What provoked me to begin a career in combat sports almost seven years ago was a deep need to make a difference in this world by sharing the joys and struggles of my story with others in hopes that doing so might serve as a lighthouse for someone sailing through their own storm. To serve this purpose, I have always kept my social media pages public and have shared my life quite authentically. I try not to hide the shadows when I'm facing them, just as I don't hide the light when it's shining either. To do so would defeat the entire purpose of why I do what I do. So when I share joyous stories, they're authentic. And when I share my struggles, those too are very authentic. Neither is ever exaggerated in an effort to earn likes, clicks or followers. I'm just plain and simply me.
However, through the course of my experience with social media, public profiles seem to garner a sense of entitlement in some individuals. We forget that it is a privilege to know someone or be invited a look into the lives of others. Sometimes we see so much of a person's life through social media we even feel like we know them personally. It's easy to forget that no matter how authentically that person shares his or her life, we are only seeing the snapshot version, and we actually have no clue as to the moments between the social media updates that link it all together to comprise that person's full life. And yet judgments and criticisms begin to form in our minds based on what we're seeing through the lens of our own paradigm, and some of us even reach out to share those judgments as if we have the right simply because we've been granted access to that person through social media.
During (and since) my last trip to Thailand, various people who don't actually know me thought it was their place to reach out to me and tell me they felt I was a terrible mother for going and leaving my sons behind. Memories of those unsolicited opinions are of course circling in my mind as I prepare myself to leave on another trip. Any good parent, I think, feels guilt over pretty much any decision they make that involves taking care of themselves because our children become our first priority. I am certainly no different. I also remind myself that just because my career is a cool one (and one that quite frankly most hecklers don't have the courage or tenacity to pursue) it doesn't make my business trips any different or any less valid than the business trips I would take as a sales rep, executive, or IT tech for a large company, and they don't make my children any less of a priority.
As I get ready to board my plane to Thailand tomorrow morning, I have a lot of contradicting thoughts and emotions running through my mind. Voluntarily returning to a place where tragedy struck is a very difficult thing to do despite the beautiful tropical-vacation picture many people may paint in their own minds. My "fight, flight or freeze" system is screaming at me to stay put because that part of my brain has connected Thailand with scary events. A part of my brain has whispered to me every night for eight months now that if I go back there, something horrible is going to happen to someone I'll have to save and I'll be separated from my sons to do so. This isn't a vacation for me; it's therapy and quite honestly, work. I want to heal from what happened; I want to come out of retirement; and I'm doing everything I can to make both of those things happen. The thought of being away from my kids twists my heart, but I know I'm doing exactly what I need to in order to not only provide for them as best I can through my career, but to provide for them as best I can as an emotionally healthy mother. My career has always been a family decision between the three of us and this is the choice we have made together.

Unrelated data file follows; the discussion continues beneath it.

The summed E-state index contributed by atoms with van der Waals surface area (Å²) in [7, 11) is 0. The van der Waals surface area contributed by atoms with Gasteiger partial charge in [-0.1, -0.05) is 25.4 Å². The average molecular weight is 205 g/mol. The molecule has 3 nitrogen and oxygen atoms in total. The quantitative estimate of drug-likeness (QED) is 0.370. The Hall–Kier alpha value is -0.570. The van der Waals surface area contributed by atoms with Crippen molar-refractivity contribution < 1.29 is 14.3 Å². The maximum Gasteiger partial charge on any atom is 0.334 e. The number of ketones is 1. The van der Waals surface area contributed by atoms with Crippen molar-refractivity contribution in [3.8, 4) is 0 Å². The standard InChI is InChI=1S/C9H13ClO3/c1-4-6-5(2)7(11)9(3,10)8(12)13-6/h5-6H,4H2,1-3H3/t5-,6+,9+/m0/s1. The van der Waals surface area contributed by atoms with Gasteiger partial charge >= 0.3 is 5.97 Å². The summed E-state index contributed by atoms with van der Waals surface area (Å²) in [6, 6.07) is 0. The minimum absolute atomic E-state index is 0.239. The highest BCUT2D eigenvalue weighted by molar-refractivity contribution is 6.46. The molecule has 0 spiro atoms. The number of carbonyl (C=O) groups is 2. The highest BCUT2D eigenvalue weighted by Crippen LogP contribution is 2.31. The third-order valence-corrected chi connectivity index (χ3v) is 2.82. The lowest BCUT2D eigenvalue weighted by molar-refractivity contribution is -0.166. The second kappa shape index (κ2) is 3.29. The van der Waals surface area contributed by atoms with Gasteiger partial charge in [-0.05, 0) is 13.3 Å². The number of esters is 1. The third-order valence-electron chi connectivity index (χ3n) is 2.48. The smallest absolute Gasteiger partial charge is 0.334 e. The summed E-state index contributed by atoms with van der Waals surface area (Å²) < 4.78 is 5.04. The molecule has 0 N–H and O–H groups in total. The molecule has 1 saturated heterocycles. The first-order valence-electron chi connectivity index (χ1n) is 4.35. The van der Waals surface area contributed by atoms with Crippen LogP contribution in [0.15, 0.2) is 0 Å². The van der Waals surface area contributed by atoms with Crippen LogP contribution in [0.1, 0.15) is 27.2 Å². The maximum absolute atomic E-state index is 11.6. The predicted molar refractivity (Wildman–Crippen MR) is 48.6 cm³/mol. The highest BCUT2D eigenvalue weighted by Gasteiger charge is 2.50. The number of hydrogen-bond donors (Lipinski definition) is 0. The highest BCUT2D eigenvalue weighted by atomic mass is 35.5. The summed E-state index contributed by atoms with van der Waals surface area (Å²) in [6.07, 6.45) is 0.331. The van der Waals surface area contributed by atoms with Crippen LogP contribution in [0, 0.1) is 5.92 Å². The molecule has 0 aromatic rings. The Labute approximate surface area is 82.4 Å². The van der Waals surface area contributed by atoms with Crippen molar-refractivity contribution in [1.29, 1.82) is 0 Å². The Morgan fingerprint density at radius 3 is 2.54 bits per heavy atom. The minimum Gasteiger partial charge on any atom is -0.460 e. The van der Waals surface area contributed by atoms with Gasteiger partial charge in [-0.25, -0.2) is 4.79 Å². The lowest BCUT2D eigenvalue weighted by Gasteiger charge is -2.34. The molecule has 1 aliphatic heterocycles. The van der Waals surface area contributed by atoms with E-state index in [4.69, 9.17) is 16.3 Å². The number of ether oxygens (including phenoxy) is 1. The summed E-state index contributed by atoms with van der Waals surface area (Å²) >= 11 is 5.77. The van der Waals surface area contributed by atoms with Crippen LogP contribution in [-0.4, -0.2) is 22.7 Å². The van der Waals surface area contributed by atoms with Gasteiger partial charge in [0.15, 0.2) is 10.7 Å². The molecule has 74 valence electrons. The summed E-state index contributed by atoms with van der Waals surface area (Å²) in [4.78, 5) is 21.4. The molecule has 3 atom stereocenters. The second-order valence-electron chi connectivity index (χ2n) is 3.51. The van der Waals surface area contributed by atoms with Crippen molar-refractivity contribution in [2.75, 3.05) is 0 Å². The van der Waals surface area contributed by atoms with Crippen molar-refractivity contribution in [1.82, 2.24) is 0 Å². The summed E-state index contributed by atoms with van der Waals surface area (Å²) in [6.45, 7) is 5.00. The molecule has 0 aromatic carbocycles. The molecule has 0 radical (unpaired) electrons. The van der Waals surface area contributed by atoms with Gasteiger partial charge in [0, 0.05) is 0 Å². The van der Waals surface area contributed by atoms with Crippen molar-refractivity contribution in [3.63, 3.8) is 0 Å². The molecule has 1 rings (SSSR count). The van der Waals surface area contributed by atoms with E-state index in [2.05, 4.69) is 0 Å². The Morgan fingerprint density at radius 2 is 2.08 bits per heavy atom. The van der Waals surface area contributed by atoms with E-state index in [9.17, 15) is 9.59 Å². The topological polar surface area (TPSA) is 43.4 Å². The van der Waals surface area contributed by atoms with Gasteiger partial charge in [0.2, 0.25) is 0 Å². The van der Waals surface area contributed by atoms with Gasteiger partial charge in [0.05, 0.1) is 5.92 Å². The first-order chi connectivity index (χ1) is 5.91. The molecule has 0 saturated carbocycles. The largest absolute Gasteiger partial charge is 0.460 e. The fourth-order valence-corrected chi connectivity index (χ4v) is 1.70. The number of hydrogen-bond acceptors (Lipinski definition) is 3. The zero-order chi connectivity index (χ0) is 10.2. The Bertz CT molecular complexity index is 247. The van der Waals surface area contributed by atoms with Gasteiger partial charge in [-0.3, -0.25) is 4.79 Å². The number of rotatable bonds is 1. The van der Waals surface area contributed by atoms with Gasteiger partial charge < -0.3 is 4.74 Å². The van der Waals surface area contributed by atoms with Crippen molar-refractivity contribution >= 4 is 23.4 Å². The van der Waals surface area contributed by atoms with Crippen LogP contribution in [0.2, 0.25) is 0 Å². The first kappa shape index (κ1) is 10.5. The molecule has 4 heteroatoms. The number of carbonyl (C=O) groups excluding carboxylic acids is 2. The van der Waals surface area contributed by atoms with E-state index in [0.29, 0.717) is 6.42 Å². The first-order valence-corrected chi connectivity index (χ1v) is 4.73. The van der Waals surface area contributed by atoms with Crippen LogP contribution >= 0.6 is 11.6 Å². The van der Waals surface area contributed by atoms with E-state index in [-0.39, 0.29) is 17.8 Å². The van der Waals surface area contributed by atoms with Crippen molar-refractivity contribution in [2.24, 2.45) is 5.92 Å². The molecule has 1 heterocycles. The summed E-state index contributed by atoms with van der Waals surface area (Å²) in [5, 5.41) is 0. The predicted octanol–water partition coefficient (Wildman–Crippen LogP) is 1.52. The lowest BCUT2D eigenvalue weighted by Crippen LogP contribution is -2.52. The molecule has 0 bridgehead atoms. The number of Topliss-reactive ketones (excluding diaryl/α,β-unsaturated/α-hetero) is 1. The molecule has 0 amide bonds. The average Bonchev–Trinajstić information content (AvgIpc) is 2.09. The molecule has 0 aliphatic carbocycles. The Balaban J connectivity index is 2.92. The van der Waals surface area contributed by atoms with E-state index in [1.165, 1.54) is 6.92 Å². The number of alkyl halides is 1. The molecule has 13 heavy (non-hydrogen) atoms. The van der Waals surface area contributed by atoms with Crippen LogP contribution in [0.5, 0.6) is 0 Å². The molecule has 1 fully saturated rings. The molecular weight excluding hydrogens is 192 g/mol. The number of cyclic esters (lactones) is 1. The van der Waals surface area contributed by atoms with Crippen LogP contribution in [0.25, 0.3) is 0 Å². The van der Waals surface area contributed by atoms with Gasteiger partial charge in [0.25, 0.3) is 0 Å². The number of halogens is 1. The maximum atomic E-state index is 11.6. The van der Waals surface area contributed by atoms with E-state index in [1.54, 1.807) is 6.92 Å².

My gentle request is this: Don't share your unsolicited (and unwelcome) opinions about someone's life, especially if you don't even know that individual personally. Do not share your judgments or criticisms that were formed without knowing anything about the moments between the status updates, because you don't have enough information to form an accurate and educated opinion. Of course, this won't stop an opinion from forming because that's what we naturally do in an effort to understand what we're seeing in the world, but it's important to remember that opinion is not a fully informed one and THAT is why you should keep your opinions about people you don't actually know to yourself.
In the words of Disney's adorable Thumper, "If you don't have anything nice to say, don't say anything at all." Well, at least not if your opinion wasn't invited into the conversation. Be gentle in your judgments of others. Be mindful that any opinion formed without the full story is most likely inaccurate. And make empathy a daily, moment-to-moment practice; always, always treat people in a manner you would want to be treated if you were in their shoes. Don't judge the path of another if you've never walked that exact same path yourself.
Much love <3
A lover of words, magic, and the idea of changing the world by encouraging the pursuit of one dream at a time. Living the dream myself as a professional boxer, kickboxer, and MMA fighter.